I wouldn’t call this market timing though. If based on the fact that valuations are more attractive now, and if planning to hold for at least 5 (preferably 7) years, this is more like market pricing than market timing. Create a plan by modifying your glide path so that your asset allocation is where you want it by (or a couple of years before) retirement. That process should help ensure the current increase remains grounded in reality.

Jonathan Clements
Admin
Jonathan Clements
1 month ago
Reply to  Nick M

Thanks for the comment. An elaboration on your reference to valuations: Stocks may feel riskier today than they did in late 2021, but I’d argue that they’re less risky now that prices are down 25% and valuations are much improved. There are many folks who are fearful — I’m getting emails from worried investors every day — and I know such fear can be infectious, but I think it’s worth asking the question: If you were happy to own stocks in late 2021, shouldn’t you be even happier to hold them today?

John Wood
John Wood
1 month ago

So true, Jonathan. The PE for the S&P 500 was 18 on 10/1/2022, and 24 on 10/1/2021. Yet, I imagine some of your worried e-mailers today were buying confidently last October. A good example of how investing requires us to act opposite of our human emotions.

Rob Jennings
Rob Jennings
1 month ago

“I’d argue this is similar to rebalancing, but a tad more aggressive. When we rebalance, we also react to what the financial markets have done, moving money into parts of our portfolio that have become underweighted relative to our targets. I’m just taking this a step further, not just getting stocks back to my portfolio’s target stock percentage, but opting for an overweighted position to take advantage of the steep decline.” Being more conservative in both allocation (50/50) and approach, we will be soon simply be rebalancing essentially as you describe selling bond ETFs and buying stock ETFs. Perfectly content at this point in our retirement to use the philosophy of “if you have won the game why keep playing”…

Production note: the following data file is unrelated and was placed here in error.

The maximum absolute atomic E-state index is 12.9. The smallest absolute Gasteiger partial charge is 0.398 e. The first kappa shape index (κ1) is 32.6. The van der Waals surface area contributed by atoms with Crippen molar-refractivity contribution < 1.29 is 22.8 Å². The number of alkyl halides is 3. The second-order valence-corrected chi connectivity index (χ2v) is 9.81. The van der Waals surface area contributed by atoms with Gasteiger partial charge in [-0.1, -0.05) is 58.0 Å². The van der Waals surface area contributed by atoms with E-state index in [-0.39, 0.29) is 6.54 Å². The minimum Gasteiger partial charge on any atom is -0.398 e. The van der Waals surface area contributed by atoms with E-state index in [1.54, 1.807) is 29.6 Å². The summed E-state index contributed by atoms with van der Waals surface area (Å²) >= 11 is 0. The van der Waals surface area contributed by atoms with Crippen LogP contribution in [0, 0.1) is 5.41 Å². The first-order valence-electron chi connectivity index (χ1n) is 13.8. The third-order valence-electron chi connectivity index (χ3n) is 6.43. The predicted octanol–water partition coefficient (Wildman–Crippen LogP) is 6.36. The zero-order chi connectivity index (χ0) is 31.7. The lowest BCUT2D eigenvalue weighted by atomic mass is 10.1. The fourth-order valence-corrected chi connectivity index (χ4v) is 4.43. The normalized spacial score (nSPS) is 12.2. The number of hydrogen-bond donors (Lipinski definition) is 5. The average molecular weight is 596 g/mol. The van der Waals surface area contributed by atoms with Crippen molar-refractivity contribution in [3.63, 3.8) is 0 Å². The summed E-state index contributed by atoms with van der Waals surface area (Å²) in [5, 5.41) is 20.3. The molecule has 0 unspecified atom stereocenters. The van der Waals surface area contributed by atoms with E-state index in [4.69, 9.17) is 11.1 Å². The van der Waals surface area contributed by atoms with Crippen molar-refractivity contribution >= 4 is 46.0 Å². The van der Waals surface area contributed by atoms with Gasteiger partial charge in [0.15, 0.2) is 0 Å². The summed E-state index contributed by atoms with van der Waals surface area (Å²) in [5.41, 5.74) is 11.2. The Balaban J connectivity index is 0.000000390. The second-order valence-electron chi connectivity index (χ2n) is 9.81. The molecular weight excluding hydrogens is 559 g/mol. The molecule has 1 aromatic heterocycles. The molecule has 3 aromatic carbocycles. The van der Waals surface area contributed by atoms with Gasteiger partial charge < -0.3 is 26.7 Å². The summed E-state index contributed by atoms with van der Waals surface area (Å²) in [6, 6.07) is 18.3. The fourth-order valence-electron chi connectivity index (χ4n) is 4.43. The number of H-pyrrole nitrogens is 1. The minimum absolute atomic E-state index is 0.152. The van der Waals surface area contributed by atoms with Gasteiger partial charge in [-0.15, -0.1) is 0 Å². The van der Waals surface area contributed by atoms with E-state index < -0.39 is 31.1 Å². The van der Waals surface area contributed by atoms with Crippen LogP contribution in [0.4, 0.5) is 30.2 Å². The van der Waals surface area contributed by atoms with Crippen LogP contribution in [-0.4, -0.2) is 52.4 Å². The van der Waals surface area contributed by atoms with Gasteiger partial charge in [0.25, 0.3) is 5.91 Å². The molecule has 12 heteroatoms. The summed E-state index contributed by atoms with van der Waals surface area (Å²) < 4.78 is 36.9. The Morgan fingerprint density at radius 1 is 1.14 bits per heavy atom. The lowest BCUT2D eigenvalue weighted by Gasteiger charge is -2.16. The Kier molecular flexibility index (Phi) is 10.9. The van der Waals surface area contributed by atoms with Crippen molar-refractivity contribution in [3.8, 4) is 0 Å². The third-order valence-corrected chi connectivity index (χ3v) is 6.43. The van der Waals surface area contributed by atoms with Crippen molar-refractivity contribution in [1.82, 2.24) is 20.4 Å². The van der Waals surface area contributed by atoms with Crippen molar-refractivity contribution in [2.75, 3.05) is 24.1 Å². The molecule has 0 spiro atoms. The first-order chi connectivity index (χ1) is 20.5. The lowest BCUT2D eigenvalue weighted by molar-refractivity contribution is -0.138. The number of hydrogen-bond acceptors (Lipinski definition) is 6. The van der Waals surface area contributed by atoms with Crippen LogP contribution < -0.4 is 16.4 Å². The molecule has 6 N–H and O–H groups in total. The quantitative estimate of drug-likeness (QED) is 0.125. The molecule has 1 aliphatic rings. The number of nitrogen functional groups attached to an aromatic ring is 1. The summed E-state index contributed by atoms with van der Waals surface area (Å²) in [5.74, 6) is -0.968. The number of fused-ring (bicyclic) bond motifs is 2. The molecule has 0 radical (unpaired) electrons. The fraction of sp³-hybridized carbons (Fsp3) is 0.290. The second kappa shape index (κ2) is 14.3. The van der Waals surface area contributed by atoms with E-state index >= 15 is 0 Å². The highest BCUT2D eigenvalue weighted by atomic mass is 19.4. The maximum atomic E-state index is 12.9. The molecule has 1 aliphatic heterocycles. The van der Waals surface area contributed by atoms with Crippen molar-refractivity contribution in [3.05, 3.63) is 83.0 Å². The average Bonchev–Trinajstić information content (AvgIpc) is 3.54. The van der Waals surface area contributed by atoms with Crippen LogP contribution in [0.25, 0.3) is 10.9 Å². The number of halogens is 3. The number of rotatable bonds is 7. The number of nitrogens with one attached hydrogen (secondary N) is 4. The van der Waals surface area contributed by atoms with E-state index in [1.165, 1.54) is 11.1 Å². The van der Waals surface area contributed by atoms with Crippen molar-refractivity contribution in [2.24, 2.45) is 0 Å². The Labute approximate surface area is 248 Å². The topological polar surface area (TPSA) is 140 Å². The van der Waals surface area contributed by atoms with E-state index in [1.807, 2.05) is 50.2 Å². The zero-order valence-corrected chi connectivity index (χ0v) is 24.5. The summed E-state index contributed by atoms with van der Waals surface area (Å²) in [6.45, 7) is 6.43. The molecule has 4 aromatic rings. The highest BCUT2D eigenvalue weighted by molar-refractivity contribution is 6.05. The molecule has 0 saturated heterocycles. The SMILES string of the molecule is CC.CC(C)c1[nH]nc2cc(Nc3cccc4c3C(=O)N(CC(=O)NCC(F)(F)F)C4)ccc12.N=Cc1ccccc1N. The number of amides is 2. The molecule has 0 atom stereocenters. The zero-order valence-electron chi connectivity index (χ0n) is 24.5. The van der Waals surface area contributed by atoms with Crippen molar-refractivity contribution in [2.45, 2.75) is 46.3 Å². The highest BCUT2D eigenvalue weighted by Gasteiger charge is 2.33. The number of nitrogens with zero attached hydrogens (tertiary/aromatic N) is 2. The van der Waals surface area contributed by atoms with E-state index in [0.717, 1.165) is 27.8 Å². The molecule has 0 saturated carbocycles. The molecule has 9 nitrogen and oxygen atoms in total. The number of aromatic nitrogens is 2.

Richard Gore
Richard Gore
1 month ago

I prefer your advice from ‘Behaving Badly’ September 18, 2021.

Trying to predict future performance on past performance (either good or bad) seems dangerous to me. We have had lost decades for stocks and some people may not be able to weather such an outcome.

Perhaps one should simply play dumb and stay the course with one’s original stock allocation percentage.

Neil Imus
Neil Imus
1 month ago
Reply to  Richard Gore

There have certainly been lost decades for both stocks and bonds. Jeremy Siegel’s book “Stocks for the Long Run” has a great deal of data on stock and bond returns over a variety of holding periods. Professor Siegel’s data shows that for every 10-year holding period between 1802 and about 2014 (the publication date for my copy of the book) the worst stock performance has actually been better than for bonds or bills (stocks (-4.1%) bonds (-5.4%) bills (-5.1%)). And for 20-year holding periods “stock returns have never fallen below inflation while returns for bonds and bills once fell as much as 3 percent per year below the inflation rate.” So, although holding stocks for a decade is no guarantee of a positive return, on average the downside risk over longer holding periods favors stock holdings over bond holdings especially in inflationary periods. Based on these facts, a strategy of overweighting stock holdings for your long-term investments, especially when the market is down, does not seem unreasonable at all. (Note that Professor Siegel has just published an update of his book “Stocks for the Long Run.” I’ll have to buy it to see if all of his earlier ideas have stood up over that last 8 years!)